The Term “Fluffy Bunny” Must Go

The Term “Fluffy Bunny” Must Go

Author: Praxiteles

I believe that the term “fluffy bunny” is not only not useful or practical, but harmful, and that we should abandon the term.

So, why must “fluffy bunny” go? In my opinion, there are the five main reasons why:

1. The term “fluffy bunny” is itself fluffy bunny.

“Fluffy bunny” is defined variously, but the general notion is that of a person who doesn’t check their facts (or even care about ‘facts’, historical or otherwise); who accepts or dismisses something without critical thought; and who goes around spreading their dogma as if it is the one True Way. The usual example given is of someone who buys one book on the Craft, or several books but all by the same author, and takes this author’s approach and viewpoints as Gospel, and then goes around annoying the heck out of everyone else. When challenged or questioned on anything, the “fluffy bunny” can’t defend or explain their position, except with something along the lines of “because so-and-so says so.”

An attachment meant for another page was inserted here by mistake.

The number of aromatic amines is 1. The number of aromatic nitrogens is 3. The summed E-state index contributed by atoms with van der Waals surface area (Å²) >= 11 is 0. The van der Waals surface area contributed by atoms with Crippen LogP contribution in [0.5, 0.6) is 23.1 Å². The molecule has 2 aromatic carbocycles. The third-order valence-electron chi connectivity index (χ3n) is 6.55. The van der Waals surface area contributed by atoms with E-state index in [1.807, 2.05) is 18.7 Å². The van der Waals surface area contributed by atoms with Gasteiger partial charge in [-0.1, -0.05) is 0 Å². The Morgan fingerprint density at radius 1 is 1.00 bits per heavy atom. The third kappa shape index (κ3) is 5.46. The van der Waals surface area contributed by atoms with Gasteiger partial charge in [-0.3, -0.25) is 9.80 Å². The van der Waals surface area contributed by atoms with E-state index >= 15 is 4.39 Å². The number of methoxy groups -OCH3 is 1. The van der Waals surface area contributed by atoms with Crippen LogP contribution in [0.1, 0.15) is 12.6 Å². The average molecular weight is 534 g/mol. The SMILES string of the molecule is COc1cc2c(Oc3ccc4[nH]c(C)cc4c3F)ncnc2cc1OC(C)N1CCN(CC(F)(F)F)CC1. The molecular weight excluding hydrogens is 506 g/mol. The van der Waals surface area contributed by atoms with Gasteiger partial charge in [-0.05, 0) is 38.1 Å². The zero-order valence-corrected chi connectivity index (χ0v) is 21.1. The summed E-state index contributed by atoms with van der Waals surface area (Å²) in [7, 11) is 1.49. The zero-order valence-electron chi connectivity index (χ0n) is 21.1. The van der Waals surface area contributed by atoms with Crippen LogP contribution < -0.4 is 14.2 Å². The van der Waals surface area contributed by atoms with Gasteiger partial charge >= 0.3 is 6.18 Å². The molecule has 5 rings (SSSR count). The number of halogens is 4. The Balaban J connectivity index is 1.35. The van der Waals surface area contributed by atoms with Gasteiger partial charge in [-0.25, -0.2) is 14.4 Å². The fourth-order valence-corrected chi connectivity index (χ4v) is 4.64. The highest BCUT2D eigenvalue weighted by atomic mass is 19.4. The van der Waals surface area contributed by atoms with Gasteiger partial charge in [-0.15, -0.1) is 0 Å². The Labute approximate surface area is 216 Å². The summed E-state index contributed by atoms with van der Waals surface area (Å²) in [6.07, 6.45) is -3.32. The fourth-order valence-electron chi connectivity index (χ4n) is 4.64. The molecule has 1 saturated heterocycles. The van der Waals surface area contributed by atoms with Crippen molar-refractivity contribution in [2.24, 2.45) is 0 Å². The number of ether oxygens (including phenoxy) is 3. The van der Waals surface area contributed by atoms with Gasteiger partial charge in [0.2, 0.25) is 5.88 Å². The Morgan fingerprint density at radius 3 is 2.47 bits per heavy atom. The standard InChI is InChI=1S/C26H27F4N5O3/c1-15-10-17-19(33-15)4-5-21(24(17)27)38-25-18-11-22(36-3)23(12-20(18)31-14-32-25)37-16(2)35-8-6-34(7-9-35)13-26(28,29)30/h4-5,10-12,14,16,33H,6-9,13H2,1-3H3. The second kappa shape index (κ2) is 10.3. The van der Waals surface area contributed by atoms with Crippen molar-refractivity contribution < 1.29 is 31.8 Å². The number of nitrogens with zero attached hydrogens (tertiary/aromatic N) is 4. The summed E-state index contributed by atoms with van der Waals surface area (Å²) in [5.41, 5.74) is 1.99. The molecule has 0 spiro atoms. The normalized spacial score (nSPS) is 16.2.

Now I agree that this behavior is rather unimpressive, and that “because so-and-so says so” isn’t any kind of reasoned response or valid argument. However, have you maybe noticed that the same people who throw around the “fluffy bunny” and “fluff” and “nonsense” labels the most are often the very people who can’t explain why a particular author or book or person is so bad, so “fluffy”? Instead of taking the trouble to back up their assertions with reasons and facts, they just slap on the “fluffy bunny” label and pour on the derision and contempt.

To my mind, this is type of behavior is worse than the behavior being criticized.